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A collateralized loan obligation (CLO) is a security consisting of a pool of loans organized by maturity and risk. A CLO is very similar to a collateralized mortgage obligation, except that the underlying debt is not mortgages, but rather, different types of loans. CLO’s are usually comprised of millions of dollars of loans to privately owned businesses.

The loans underlying the CLO serve as collateral securing the loan debt. These loans are arranged into different pools (called tranches) by maturity and the risk profile of the borrowers. At creation, the CLO sets a very explicit set of rules for how interest and principal payments are to be distributed among the various tranches.

Investors purchase an interest in the CLO, choosing bonds according to their risk tolerance and investment needs. For instance, one tranche may represent interest and principal payments from the first two or three years of the loans underlying the CLO. This tranche would be less risky than a later tranche that represent interest and principal payments for years 12 through 15 of the underlying loans.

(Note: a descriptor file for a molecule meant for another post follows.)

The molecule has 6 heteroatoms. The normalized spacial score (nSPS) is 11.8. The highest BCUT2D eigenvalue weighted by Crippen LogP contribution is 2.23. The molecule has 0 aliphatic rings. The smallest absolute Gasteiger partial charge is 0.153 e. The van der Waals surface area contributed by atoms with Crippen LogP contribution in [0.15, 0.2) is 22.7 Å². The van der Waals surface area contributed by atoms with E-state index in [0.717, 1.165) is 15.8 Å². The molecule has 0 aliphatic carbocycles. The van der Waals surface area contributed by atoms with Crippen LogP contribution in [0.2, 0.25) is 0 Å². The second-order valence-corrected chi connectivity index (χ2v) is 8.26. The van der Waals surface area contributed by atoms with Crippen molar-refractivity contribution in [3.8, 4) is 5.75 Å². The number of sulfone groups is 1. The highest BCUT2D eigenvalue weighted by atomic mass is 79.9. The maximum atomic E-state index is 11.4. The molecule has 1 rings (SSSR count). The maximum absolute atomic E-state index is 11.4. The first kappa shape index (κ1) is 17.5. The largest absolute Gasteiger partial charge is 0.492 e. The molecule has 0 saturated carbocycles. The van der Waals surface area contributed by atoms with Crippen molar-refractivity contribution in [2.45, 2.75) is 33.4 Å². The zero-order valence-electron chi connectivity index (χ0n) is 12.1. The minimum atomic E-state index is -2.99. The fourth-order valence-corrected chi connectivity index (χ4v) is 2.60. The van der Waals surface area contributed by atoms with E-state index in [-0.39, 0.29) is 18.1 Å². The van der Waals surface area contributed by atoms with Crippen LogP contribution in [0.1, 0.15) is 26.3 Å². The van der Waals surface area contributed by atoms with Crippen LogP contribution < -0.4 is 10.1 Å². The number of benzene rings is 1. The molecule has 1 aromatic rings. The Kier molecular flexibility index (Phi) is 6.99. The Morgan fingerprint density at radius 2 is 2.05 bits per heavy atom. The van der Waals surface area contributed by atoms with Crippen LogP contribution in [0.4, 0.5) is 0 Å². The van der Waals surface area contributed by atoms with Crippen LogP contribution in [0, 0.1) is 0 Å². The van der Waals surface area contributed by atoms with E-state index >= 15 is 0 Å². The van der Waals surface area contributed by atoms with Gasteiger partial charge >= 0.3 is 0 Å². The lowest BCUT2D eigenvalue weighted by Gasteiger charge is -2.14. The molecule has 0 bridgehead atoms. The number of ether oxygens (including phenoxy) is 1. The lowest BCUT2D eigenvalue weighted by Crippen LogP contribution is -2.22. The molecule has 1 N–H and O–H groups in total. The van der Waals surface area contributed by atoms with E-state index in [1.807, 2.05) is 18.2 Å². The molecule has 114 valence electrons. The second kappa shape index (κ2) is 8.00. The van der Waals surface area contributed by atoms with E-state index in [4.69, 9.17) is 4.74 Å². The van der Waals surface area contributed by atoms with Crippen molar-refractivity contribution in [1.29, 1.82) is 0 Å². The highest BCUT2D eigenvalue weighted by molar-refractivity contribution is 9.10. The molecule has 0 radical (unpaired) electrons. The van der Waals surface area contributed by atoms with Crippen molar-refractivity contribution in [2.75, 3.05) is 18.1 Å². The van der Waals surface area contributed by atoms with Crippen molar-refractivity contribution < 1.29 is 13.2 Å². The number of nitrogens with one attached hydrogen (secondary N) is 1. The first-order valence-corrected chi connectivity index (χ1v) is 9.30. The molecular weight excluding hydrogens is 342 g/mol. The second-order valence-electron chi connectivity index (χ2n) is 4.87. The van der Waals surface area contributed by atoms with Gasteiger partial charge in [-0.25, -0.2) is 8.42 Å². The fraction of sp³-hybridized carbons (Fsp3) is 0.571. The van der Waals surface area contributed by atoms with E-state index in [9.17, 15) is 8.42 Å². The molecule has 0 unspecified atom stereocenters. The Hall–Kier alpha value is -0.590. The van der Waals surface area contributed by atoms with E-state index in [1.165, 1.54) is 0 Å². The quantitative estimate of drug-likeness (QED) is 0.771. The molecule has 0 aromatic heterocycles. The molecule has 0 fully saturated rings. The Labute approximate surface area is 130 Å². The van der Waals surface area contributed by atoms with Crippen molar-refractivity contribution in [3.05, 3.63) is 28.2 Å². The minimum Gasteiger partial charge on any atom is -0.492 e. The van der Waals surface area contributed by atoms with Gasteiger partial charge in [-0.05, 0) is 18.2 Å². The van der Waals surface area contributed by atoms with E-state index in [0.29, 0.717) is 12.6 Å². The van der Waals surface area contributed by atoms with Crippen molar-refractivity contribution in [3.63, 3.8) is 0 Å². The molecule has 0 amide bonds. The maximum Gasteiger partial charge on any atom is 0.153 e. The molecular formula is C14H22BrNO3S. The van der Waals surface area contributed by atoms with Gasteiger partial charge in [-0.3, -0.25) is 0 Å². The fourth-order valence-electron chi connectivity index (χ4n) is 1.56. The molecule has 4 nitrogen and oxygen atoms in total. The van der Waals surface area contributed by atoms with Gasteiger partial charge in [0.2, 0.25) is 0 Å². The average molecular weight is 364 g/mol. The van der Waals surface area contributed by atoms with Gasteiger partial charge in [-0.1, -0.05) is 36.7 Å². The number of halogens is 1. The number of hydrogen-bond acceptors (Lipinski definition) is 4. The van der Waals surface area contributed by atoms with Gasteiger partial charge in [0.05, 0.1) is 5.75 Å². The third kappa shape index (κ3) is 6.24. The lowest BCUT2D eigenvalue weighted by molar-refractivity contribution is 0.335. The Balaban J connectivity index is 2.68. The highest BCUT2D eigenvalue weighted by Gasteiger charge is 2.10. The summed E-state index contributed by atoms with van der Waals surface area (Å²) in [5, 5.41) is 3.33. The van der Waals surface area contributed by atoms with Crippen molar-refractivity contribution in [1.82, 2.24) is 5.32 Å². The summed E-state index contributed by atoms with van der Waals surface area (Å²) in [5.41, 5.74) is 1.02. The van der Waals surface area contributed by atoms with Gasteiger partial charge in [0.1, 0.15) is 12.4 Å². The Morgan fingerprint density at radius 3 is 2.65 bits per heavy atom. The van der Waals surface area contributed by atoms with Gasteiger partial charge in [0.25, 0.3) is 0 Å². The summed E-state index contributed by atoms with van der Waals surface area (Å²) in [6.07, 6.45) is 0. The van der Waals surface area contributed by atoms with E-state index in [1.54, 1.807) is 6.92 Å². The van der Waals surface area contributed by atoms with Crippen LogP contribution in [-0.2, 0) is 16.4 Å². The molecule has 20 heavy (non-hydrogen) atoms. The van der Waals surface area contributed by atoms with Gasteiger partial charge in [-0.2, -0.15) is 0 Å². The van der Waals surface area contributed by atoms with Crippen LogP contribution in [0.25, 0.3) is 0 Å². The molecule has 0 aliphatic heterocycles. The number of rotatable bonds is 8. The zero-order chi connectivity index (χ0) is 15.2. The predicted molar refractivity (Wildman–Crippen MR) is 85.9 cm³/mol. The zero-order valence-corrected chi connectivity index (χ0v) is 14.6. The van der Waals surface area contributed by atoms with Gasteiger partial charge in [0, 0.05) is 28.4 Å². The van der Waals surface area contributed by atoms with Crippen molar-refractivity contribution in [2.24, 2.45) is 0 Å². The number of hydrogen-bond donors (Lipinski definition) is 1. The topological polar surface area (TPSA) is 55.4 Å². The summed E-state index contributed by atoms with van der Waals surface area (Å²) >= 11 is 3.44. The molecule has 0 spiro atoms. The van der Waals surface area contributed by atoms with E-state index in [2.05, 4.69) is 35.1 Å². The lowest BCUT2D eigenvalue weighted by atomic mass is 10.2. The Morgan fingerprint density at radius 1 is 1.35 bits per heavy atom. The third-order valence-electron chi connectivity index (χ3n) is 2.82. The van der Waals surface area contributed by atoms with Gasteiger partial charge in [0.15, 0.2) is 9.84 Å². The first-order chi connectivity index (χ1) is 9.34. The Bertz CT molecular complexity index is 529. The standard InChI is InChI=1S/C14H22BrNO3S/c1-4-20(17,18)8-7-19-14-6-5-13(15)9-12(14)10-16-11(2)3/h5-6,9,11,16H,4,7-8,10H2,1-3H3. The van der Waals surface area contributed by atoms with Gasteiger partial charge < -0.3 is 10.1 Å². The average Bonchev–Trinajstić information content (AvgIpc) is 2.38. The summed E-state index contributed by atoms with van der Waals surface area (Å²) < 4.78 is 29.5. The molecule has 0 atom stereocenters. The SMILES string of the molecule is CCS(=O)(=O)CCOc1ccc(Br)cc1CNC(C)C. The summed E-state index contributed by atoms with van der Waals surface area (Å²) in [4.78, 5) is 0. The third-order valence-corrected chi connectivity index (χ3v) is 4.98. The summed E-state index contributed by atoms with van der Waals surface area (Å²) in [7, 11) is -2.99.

Usually, the lead bank that made the original loans retains an interest in the CLO. It then collects interest and principal payments and distributes those payments to the various investors in the CLO. 

The financial crisis of 2007 and 2008 nearly ended the market for CLO’s. But the market for them has rebounded. Currently, the total value of the CLO market is in the hundreds of billions of dollars.

 

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